Darts that fall short of the board will be classed as falling outside the defined “backboard” area unless they hit the dartboard or backboard before dropping to the floor.

In summary:

To attain the required LOSP in Accuracy no more than 3 darts may miss the playing surface of the dart board. All darts that miss the dart board must hit the area defined as the backboard and not outside this area.

Dart Retrieval:

Retrieval of darts can cause fatigue and inaccuracy of throw as games progress. It is therefore important to assess the capabilities of the thrower to retrieve their own darts for the length of a match. WDDA hosted events will allow the use of a retriever of darts where required but this may not be the case in mainstream darts events where a player is expected to retrieve their own darts at all times. Retrieval assessment is carried out in conjunction with the LOSP for Accuracy. Using the time frame and number of darts thrown, determination will be made as to the need for an appointed “darts retriever”. Where poor accuracy appears to be caused by fatigue the thrower may opt for reassessment after a reasonable period of recovery using a dart retriever. If assessed as attaining the required LOSP in Accuracy with the assistance of a dart retriever the thrower will be required to use a dart retriever for the duration of the event - for all games played. Re-assessment must be undertaken prior to future events before any change to the conditions of play for that play-er can be made.


LOSP in the sport of darts requires that sporting etiquette be observed at all times. This is not something that relates specifically to any particular disability but relates to all players. Willingness to adhere to, and understanding of the appropriate level of behaviour during any darts activity is considered paramount, not only by the WDDA but all darting organisations. Events hosted by the WDDA do however bring together a range of disabilities including intellectual disability in the one venue which may increase the possibility of anti-social behaviour even if unintended. In assessing the LOSP for darts it is important to consider the following:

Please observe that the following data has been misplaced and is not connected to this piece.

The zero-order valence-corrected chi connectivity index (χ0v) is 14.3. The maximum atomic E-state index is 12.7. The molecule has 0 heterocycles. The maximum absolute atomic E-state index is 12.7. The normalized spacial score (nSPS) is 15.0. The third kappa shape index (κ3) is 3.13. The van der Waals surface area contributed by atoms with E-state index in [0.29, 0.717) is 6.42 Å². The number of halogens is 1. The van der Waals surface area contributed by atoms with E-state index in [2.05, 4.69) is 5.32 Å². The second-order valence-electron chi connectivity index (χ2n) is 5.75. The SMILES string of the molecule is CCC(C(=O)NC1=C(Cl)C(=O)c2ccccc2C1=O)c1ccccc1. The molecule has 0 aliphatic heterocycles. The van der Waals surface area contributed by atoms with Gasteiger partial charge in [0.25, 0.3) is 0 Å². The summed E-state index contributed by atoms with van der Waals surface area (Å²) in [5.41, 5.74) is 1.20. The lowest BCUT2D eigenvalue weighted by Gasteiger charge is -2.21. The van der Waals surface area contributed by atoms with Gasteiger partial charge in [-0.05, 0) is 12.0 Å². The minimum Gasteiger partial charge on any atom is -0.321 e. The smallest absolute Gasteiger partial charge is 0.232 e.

The type of disability The level of care in attendance at the event The degree of aggression associated with any lack of etiquette.

Where any lack of etiquette is likely, and a commitment by the carer is not forthcoming to be in close attendance at all times, the WDDA cannot accept that player’s entry into an event and therefore are considered to have failed the LOSP assessment regardless of the result in Accuracy and Retrieval.

Attainment of LOSP in all three (3) Categories is required to enter a WDDA darts event. Attaining an LOSP in Etiquette is required for entry into WDDA Satellite events.

Safety during assessment will not be compromised in any way or at any time. Where Accuracy assessments are taking place no person (including the Assessor) will be in front of the thrower. Nobody other than the Assessor may within 4 meters of the assessment area.

The appropriate WDDA Assessment Sheet will be completed and signed by the Assessor and person being assessed upon completion and submitted to WDDA Officials prior to the event.

The process of LOSP is a crucial to the safety, smooth running and integrity of WDDA events. WDDA LOSP Assessment results may be made available to other darts organisations where requested at the discretion of WDDA Board of Administrators.


Further information regarding Disability darts can be found from the WDDA

UK Contacts

British: British Disability Darts Association
Scotland: Disability Darts Scotland
Northern Ireland: Disability Darts ( sorry no link given) contact details
Wales: Disability Darts Wales (Facebook)